## Sources for Some Thoughts on Undergraduate Expansion

Professor of Mathematics
mt324@columbia.edu
March 2021

Today, Columbia is already one of the larger Ivy League undergraduate schools.
Fall 2019 Columbia College headcount enrollment: 4675
Fall 2020 Columbia College headcount enrollment: 4461
Fall 2020 General Studies headcount enrollment: 2660, and 4461 + 2660 = 7121
Notes: Since many GS students are part-time, a better measure than the headcount is the number of full-time equivalents (calculated by the Provost's Office as the number of full-time students plus one-third the number of part-time students). For most purposes I have used the number of FTEs. Nevertheless, for comparisons with other institutions, I have used the headcount, because FTE numbers for other institutions are not readily available.
Figures 1 and 2 use Fall 2019 enrollment figures, which for Columbia are not dramatically different from Fall 2020, but which are significantly different for a few other schools (notably Harvard and Yale) where enrollments plunged due to the pandemic.
Fall 2020 Barnard enrollment: 2631, and 7121 + 2631 = 9752
Note: No Fall 2020 enrollment figure appears to be available on the Barnard website.
Fall 2020 SEAS headcount enrollment: 1721, and 9752 + 1721 = 11473

Fall 2002 Columbia total undergraduate headcount enrollment (CC + GS + SEAS): 6929
Fall 2019 Columbia total undergraduate headcount enrollment (CC + GS + SEAS): 9001, and 9001/6929 = 1.2990
Fall 2020 Columbia total undergraduate headcount enrollment (CC + GS + SEAS): 8842, and 8842/6929 = 1.2761
Note: Fall 2002 was chosen as a basepoint because it is the earliest semester for which enrollment figures from all Ivy League schools are readily available. Fall 2019 provides a better basis for comparison than Fall 2020 because of the (presumably temporary) dislocations caused by the pandemic.

The primary driver of this growth has been General Studies, not Columbia College.
2603/1484 = 1.7540, so long-term growth = 75%, and 1.75401/17 = 1.0336 (where 17 = 2019 - 2002), so average annual growth is 3.4%
2002 GS full-time equivalents: 888
2019 GS full-time equivalents: 1998
Likewise, 1998/888= 2.2500, so long-term growth is 125%, and 2.25001/17 = 1.04885, so average annual growth is 4.9%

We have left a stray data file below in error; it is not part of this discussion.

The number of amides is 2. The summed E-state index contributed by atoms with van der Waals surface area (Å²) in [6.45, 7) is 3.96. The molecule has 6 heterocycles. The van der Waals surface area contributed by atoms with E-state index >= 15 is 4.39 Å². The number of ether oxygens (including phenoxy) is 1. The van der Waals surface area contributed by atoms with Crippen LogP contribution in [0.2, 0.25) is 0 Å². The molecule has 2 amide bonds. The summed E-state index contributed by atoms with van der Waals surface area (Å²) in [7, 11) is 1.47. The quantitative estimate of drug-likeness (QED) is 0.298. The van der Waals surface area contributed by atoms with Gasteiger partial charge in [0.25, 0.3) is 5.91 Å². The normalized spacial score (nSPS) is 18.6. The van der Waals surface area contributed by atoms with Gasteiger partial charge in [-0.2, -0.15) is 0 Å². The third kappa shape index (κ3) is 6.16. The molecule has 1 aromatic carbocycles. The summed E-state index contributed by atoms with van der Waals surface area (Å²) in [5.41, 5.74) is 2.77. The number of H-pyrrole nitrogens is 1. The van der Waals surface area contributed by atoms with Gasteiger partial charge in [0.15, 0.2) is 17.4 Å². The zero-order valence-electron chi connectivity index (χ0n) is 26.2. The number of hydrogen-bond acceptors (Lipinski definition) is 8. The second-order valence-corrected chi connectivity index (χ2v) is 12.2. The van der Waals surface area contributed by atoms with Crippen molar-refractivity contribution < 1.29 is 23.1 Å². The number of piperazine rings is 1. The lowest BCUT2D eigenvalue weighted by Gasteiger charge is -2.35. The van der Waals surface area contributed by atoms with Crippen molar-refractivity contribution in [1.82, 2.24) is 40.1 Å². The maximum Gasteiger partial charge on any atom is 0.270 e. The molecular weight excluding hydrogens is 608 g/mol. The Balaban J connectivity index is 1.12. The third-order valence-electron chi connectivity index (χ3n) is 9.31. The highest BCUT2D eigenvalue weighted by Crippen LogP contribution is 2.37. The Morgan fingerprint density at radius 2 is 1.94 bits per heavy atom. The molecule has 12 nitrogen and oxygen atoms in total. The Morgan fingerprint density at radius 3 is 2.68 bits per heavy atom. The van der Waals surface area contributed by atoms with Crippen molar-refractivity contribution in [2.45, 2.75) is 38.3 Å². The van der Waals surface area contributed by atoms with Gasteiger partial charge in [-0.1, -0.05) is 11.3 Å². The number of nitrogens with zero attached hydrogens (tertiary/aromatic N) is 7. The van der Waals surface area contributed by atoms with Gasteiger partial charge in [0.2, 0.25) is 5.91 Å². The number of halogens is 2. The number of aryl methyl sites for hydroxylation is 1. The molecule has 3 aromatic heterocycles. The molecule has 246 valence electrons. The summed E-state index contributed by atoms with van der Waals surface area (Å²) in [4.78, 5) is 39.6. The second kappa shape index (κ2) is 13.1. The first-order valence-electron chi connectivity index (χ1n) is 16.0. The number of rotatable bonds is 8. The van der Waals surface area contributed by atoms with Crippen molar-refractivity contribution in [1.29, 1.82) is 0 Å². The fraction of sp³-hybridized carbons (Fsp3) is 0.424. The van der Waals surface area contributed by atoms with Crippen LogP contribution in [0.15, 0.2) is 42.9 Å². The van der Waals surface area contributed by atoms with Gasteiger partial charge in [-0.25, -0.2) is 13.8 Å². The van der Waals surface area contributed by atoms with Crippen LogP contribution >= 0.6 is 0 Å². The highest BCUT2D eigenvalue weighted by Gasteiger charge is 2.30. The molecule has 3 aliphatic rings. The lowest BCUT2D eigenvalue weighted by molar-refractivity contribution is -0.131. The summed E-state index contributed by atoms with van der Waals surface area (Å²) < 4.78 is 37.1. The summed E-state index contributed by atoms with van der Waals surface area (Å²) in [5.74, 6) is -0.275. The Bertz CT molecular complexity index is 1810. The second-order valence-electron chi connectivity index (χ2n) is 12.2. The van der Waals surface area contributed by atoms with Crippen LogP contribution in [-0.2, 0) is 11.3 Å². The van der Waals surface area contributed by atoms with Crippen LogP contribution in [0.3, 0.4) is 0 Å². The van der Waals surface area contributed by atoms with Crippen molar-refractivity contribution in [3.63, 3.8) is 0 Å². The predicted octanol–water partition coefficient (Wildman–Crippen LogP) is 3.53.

The growth of Professional Studies has further augmented our undergraduate class sizes.
Professional Studies (formerly known as Continuing Education) had headcount enrollments in 2002, 2019, and 2020 of 2182, 3709, and 3189 respectively, and 3709/2182 = 1.6998.

Nevertheless, Columbia College has also undergone two significant expansions in recent years.
Lerner Hall opened in 1999, Broadway in 2000.
Fall 2009 Columbia College headcount enrollment: 4376
4657, and 4657/4376 = 1.0642

The University Hall gym opened in 1897.
Dodge Physical Fitness Center opened in 1974.
Total Columbia student enrollments were 3,340 in 1900, compared with over 29,000 in 2019, but the 1900 figure includes students at affiliated institutions, which the 2019 figure does not, not to mention faculty and staff.

The shortage of classroom space is an emergency situation.
Registrar-managed classrooms have a total of 6457 seats of which, to the best of my personal recollection, only the 519 seats in Chandler, Knox, and Northwest Corner have been added in the 21st century (any further information would be welcome), and 519/(6457-519) = 0.0874.
Total undergraduate growth at Columbia from 2002 to 2019 was 30%: see Figure 3
Overall Morningside student growth at Columbia from 2002 to 2019 was 42%: Headcount in 2002 was 20391, headcount in 2019 was 28927, and 28927/20391 = 1.4186.

Faculty numbers have struggled to keep pace with student growth.
Columbia full-time faculty numbers from 2001-2011
Columbia full-time faculty numbers from 2011-2020
Note: Arts, SIPA, and SPS faculty are listed separately on both documents, so the relevant numbers are obtained by adding Humanities, Social Sciences, and Natural Sciences figures.
For Fall 2002, 253 + 199 + 144 = 596; for Fall 2019, 379 + 288 + 211 = 878, and 878/596 = 1.4731

The most prestigious institutions do not use undergraduate growth as a tool to produce revenue.
Princeton faculty figures: in Fall 2002, 441 full + 59 associate + 182 assistant = 682 tenure-track faculty (data obtained from IPEDS); in Fall 2019, 517 full + 115 associate + 185 assistant = 817 tenure-track faculty (data obtained from Princeton Dean of the Faculty), and 817/682 = 1.1979